I was totally confused and became quite depressed about the diagnosis for the first few days. The refined diet seemed a horrible thing to me and even more terrible because I had no reasons WHY I was having this problem and good enough reason to eat that way. I am the type of person that likes to get to the root of the matter—treating health symptoms is idiotic! That will never heal anyone; it will only make things worse in the long run.

I began my own research. Thank GOD! for the internet resources that are available to us these days. I researched gastroparesis and read and read. As I read, I didn’t seem to really connect with symptoms and issues that were related to gastroparesis. It just did not seem right at all. I joined a gastroparesis yahoo group and I couldn’t believe how much worse most of the people on there had it compared to me. These people had severe gastroparesis issues—in comparison with them, I had nothing; I was healthy. But I was led to join that group for one email that would spur my search in another direction. Someone mentioned about the fact that often times people who are told they have too much acid production and are given acid reducers are actually suffering from too LITTLE acid production. The symptoms are practically identical to each other.

I switched tracks and pursued learning more about too little acid production, hypochlorhydria. Did I find a wealth of information! Amazing! As I began reading the symptoms of hypochlorydria, I could actually truly relate with them and all that was being said about it. I became SO excited and filled with hope! I sensed that I had hit the jack pot—the root of my stomach problems! H. Pylori, improper digestion of food, stomach pains, etc. all went right along with too little acid production.

Yahooo!!! On to where that search led me and where I am today…

March 2008 - Killing H. Pylori

During the six weeks of waiting I continued taking the Protonix every day. All remained the same; no acid reflux, occasional lumping in the throat, stomach pains mostly had disappeared. But at least a couple of times, I had some chest pains after the evening meal. That greatly concerned me.

It was finally the day of my long awaited appointment with the gastroenterologist. We chatted about what had been happening with my stomach for the last couple of months and the H. Pylori results.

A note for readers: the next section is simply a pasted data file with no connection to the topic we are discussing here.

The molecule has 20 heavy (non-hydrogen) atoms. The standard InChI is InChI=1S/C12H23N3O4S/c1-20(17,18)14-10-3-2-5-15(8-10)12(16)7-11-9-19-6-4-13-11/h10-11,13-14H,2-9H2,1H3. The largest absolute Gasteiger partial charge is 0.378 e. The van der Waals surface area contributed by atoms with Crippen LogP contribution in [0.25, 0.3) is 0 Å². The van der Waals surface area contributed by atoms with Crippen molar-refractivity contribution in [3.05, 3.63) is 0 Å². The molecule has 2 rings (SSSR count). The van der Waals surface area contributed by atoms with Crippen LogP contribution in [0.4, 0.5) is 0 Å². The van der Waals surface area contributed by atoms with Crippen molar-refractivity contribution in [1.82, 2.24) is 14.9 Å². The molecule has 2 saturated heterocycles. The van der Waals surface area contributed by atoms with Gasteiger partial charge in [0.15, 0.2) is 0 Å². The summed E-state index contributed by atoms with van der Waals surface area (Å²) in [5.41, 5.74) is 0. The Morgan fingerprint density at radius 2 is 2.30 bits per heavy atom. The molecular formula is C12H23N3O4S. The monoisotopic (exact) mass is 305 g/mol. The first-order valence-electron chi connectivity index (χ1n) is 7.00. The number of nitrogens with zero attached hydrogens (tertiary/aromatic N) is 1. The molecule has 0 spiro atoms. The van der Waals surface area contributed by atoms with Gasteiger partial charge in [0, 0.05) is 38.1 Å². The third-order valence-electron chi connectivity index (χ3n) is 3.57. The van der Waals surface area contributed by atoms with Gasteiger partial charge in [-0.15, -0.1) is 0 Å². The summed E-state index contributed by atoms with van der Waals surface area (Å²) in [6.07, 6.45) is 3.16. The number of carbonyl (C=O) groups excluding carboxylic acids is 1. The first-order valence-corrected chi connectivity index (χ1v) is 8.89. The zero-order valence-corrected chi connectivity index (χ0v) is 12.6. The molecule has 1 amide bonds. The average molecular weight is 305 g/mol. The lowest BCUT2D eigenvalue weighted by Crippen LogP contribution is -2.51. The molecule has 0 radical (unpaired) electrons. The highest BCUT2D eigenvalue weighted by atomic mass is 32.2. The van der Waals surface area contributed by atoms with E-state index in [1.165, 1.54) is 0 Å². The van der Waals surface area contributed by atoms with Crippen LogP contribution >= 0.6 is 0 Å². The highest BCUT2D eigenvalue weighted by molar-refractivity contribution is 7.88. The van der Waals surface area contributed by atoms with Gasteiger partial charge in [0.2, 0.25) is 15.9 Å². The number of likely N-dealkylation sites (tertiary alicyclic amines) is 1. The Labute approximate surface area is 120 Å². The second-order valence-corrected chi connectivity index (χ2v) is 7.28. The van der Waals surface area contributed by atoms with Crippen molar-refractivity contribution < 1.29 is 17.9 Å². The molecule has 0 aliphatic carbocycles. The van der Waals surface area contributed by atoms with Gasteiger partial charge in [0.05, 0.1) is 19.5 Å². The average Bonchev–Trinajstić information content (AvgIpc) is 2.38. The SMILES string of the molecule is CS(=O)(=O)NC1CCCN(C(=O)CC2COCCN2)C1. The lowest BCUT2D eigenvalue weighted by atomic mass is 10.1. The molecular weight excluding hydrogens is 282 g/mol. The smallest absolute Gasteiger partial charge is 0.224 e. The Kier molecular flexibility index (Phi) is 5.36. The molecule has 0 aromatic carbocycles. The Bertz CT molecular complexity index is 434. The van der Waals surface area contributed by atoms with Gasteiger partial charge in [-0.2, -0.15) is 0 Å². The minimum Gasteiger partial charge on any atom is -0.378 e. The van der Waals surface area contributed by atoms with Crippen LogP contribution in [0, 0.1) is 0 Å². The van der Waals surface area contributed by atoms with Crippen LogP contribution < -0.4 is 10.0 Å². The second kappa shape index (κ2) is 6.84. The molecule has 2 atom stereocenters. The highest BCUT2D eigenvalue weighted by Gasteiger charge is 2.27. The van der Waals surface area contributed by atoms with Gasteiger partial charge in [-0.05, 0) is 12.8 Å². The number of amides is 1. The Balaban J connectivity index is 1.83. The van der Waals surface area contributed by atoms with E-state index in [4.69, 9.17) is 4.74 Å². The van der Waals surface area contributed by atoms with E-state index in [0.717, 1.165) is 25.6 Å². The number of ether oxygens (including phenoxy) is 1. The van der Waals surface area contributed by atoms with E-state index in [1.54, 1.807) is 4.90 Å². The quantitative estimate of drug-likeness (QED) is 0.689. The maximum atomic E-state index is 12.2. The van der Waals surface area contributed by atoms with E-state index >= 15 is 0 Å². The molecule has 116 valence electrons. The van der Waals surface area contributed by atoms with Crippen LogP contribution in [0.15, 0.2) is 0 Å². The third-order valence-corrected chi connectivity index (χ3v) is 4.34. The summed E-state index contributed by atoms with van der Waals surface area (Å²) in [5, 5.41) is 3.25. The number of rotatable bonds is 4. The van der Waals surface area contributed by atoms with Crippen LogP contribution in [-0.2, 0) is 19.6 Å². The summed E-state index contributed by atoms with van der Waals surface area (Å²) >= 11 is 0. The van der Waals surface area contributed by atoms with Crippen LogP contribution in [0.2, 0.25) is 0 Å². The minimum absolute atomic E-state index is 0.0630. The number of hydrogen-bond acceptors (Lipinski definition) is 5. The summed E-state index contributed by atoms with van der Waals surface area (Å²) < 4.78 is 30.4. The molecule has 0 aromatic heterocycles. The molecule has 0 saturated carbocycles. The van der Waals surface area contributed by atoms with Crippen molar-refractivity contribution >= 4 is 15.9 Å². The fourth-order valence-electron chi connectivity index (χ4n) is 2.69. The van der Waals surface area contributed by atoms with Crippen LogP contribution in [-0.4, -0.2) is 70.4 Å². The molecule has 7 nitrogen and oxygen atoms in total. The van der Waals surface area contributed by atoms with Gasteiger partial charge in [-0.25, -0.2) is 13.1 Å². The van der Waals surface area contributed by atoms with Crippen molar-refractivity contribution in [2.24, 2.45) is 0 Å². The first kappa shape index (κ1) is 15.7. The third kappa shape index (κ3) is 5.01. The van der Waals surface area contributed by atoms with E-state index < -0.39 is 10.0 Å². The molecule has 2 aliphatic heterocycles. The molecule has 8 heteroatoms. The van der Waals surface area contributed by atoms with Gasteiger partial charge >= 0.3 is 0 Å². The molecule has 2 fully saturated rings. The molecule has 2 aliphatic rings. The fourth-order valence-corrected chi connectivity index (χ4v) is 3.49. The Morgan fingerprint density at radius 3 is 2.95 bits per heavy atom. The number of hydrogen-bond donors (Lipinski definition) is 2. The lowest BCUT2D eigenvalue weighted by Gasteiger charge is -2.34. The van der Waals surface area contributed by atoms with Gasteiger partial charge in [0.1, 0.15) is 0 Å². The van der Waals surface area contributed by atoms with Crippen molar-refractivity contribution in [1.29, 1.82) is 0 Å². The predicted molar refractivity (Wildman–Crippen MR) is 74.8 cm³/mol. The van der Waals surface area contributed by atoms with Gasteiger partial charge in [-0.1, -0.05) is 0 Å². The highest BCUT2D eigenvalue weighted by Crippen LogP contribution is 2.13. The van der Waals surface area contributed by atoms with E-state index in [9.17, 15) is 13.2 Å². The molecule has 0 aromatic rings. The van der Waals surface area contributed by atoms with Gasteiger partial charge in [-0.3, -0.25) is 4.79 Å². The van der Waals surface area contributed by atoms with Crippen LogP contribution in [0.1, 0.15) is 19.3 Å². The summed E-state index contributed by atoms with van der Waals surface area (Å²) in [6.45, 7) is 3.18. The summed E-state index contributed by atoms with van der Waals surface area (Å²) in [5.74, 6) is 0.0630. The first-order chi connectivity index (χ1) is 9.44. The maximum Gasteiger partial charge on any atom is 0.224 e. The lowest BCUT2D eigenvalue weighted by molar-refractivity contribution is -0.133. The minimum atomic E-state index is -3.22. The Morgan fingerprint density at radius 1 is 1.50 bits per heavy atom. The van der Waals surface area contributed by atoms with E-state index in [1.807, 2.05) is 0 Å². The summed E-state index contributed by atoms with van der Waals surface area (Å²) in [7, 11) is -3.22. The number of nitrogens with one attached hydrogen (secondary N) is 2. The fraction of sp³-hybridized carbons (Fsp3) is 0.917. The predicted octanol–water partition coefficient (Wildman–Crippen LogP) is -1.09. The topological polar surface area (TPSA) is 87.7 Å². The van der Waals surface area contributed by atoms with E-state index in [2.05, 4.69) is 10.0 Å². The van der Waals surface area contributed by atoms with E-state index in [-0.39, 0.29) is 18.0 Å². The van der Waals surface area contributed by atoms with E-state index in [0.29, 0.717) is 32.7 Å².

She said that I would need to be put on two different antibiotics at the same time along with taking two doses of Protonix a day in order to eradicate the H. Pylori. I mentioned to her that I was quite concerned about taking the Protonix for any extended amount of time because of the calcium absorption problem and she poo-pooed my concern. She told me, not in these exact words but her point was clear, that my concerns were unfounded and that there would still be enough acid in my stomach to absorb the calcium as acid levels fluctuated throughout the day. She also said that I would need to remain on Protonix probably for the rest of my life. What?! Yikes! I didn’t like the sound of any of that at all. Not to mention I was quite concerned about being on such high doses of antibiotics due to the awful antibiotic induced colitis I experienced in 2003. I’ll blog about that experience and what valuable things I learned from it some other time.

I went home with my prescriptions and began taking the 2,000 mg. prescribed daily (bear in mind I only weighed around 100 lbs.) and taking a dose of Protonix in morning and evening. It was a gross process at first. I had intestinal issues and one of the antibiotics constantly made my mouth taste terrible. I continuously felt the fumes (best way to describe it) of the antibiotic and the dying bacteria coming up my throat for the first few days. It was intense. One night, I became really frightened. I even debated whether to go to emergency room because it almost felt like I was having a heart attack. It was after the dinner meal, and I felt like a huge lump was in my chest which made my chest hurt and feel pressed on. I figured it was my dinner not staying in my stomach and traveling up my esophagus. Just as I was about to really panic, the pain ebbed and settled down.

I finished all my medicines after ten days and went back to taking the Protonix only once a day. I also decided to try using it only every other day and that seemed to be okay too.

Now I waited until my follow up appointment with gastroenterologist that was scheduled for April…

January 2008 - Gastritis and H. Pylori

Somehow I made it through the holidays; every day cramping terribly after any meal other than breakfast. I barely ate anything, preferring to go hungry than to suffer with the pain. Homemade oatmeal seemed to be one of the best things that I could handle without hurting too much. As long as I ate very small amounts I did better than if I tried to eat full meals. It was like my stomach was just plain tired of working on digesting food.

The day after New Year’s I called the doctor’s office and went in to see him. After describing all my symptoms and experiences he told me that I probably had a slight case of “gastritis”. Gastritis simply means an inflammation of the stomach lining. He didn’t offer any clues or suggestions WHY I may have it. But he was quick to give me ten days of samples of Protonix. Protonix is a proton pump inhibitor which works in your stomach to shut down acid production. The makers of this drug also boast about its abilities to heal the stomach. Before sending me on my way, the doctor gave me a few suggestions on dietary changes until my stomach was better, although these things I had already been implementing on my own. He sent me off for some general blood work and an ultrasound on my gallbladder. I got the tests all done, and the doctor’s office did not call me to tell me that anything was out of order in any of the testing.